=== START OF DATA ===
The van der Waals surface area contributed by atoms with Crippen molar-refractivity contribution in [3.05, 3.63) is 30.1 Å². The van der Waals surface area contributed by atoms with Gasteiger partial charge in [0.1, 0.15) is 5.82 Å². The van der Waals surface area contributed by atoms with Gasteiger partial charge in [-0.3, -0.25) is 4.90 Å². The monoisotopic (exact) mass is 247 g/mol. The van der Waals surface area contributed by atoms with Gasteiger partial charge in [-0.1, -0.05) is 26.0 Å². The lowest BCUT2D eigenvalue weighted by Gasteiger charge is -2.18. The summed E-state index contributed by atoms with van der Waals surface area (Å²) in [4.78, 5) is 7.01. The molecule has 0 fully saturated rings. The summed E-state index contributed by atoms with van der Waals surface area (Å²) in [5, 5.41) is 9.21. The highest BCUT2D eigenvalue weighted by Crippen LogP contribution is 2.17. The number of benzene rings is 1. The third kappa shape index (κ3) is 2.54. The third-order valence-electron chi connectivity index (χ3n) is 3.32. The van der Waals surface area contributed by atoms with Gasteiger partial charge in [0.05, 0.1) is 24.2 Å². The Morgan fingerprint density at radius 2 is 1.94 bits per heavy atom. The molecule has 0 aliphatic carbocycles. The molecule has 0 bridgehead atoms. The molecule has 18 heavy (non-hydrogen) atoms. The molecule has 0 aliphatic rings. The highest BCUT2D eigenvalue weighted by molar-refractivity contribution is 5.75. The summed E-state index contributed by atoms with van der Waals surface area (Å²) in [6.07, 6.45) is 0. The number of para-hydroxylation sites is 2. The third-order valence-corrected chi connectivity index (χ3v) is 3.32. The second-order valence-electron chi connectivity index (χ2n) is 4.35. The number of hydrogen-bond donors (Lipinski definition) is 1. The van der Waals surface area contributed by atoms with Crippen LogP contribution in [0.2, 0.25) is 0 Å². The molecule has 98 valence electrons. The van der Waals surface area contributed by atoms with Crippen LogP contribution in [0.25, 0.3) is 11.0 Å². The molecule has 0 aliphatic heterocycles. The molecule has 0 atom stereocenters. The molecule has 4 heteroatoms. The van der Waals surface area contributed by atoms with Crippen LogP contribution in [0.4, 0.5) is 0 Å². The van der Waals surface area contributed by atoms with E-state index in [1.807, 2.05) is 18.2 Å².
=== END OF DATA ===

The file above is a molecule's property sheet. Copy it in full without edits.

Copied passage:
The van der Waals surface area contributed by atoms with Crippen molar-refractivity contribution in [3.05, 3.63) is 30.1 Å². The van der Waals surface area contributed by atoms with Gasteiger partial charge in [0.1, 0.15) is 5.82 Å². The van der Waals surface area contributed by atoms with Gasteiger partial charge in [-0.3, -0.25) is 4.90 Å². The monoisotopic (exact) mass is 247 g/mol. The van der Waals surface area contributed by atoms with Gasteiger partial charge in [-0.1, -0.05) is 26.0 Å². The lowest BCUT2D eigenvalue weighted by Gasteiger charge is -2.18. The summed E-state index contributed by atoms with van der Waals surface area (Å²) in [4.78, 5) is 7.01. The molecule has 0 fully saturated rings. The summed E-state index contributed by atoms with van der Waals surface area (Å²) in [5, 5.41) is 9.21. The highest BCUT2D eigenvalue weighted by Crippen LogP contribution is 2.17. The number of benzene rings is 1. The third kappa shape index (κ3) is 2.54. The third-order valence-electron chi connectivity index (χ3n) is 3.32. The van der Waals surface area contributed by atoms with Gasteiger partial charge in [0.05, 0.1) is 24.2 Å². The Morgan fingerprint density at radius 2 is 1.94 bits per heavy atom. The molecule has 0 aliphatic carbocycles. The molecule has 0 bridgehead atoms. The molecule has 18 heavy (non-hydrogen) atoms. The molecule has 0 aliphatic rings. The highest BCUT2D eigenvalue weighted by molar-refractivity contribution is 5.75. The summed E-state index contributed by atoms with van der Waals surface area (Å²) in [6.07, 6.45) is 0. The number of para-hydroxylation sites is 2. The third-order valence-corrected chi connectivity index (χ3v) is 3.32. The second-order valence-electron chi connectivity index (χ2n) is 4.35. The number of hydrogen-bond donors (Lipinski definition) is 1. The van der Waals surface area contributed by atoms with Crippen LogP contribution in [0.2, 0.25) is 0 Å². The molecule has 98 valence electrons. The van der Waals surface area contributed by atoms with Crippen LogP contribution in [0.25, 0.3) is 11.0 Å². The molecule has 0 aliphatic heterocycles. The molecule has 0 atom stereocenters. The molecule has 4 heteroatoms. The van der Waals surface area contributed by atoms with Crippen LogP contribution in [0.4, 0.5) is 0 Å². The van der Waals surface area contributed by atoms with E-state index in [1.807, 2.05) is 18.2 Å².